This is something I’ve been noticing more over the years; it’s not just the freeways themselves that create blight, it’s the years and years in-between the planning and execution that kill neighborhoods. You don’t even need to actually build any freeways to send a neighborhood into free-fall, you just have to keep people uncertain about where it’s going to go or whether it will get built at all.

    1. I looked at a piece of rural property years ago. Beautiful place.

      When I found out that there were plans on the books to maybe someday build a dam that would perhaps flood the property, I walked away. Even though the odds of the dam every being built were probably in the neighborhood of 1 in 1000.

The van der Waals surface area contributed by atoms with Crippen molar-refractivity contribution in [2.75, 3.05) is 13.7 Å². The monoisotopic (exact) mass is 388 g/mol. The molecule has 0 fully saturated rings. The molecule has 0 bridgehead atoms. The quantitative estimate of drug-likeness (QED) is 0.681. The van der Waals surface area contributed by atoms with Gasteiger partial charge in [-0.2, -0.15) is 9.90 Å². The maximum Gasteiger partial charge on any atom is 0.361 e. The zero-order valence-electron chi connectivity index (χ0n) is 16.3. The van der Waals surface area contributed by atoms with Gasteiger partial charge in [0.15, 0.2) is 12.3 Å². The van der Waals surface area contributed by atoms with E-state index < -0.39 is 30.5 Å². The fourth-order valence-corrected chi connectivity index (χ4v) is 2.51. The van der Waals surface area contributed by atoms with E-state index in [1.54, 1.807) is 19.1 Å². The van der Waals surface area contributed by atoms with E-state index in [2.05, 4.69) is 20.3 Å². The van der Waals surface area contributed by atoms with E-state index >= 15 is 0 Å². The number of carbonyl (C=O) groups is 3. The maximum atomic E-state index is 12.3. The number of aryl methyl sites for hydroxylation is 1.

12. Look up Interstate_170_(Maryland) in Wikipedia for the background.

    1. This one really is more comical than other “stubs” – it doesn’t even seem to connect to anything. You would think in any normally-functioning city this would have been erased decades ago.

      1. It’s more like proof-of-concept.

      2. If the “ditch” was filled in, would that be a start on the road to recovery for the neighborhoods?

  13. Obviously, this was all the fault of Ike and his dream of an Interstate Highway System to support a corrupt Military-Industrial Complex.

  14. Lets not forget forced busing for racial integration (late 1960′ court decision). Those who could avoid it, bid.

  15. This article is really excellent. This allows us to give serious consideration to this issue.

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  20. How did blacks in Baltimore fare when Nancy Pelosi’s father and brother were mayors?

  21. Is it odd that these racial disturbances of late haven’t been in cities in the Deep South?

  22. Didn’t these retards watch The Wire?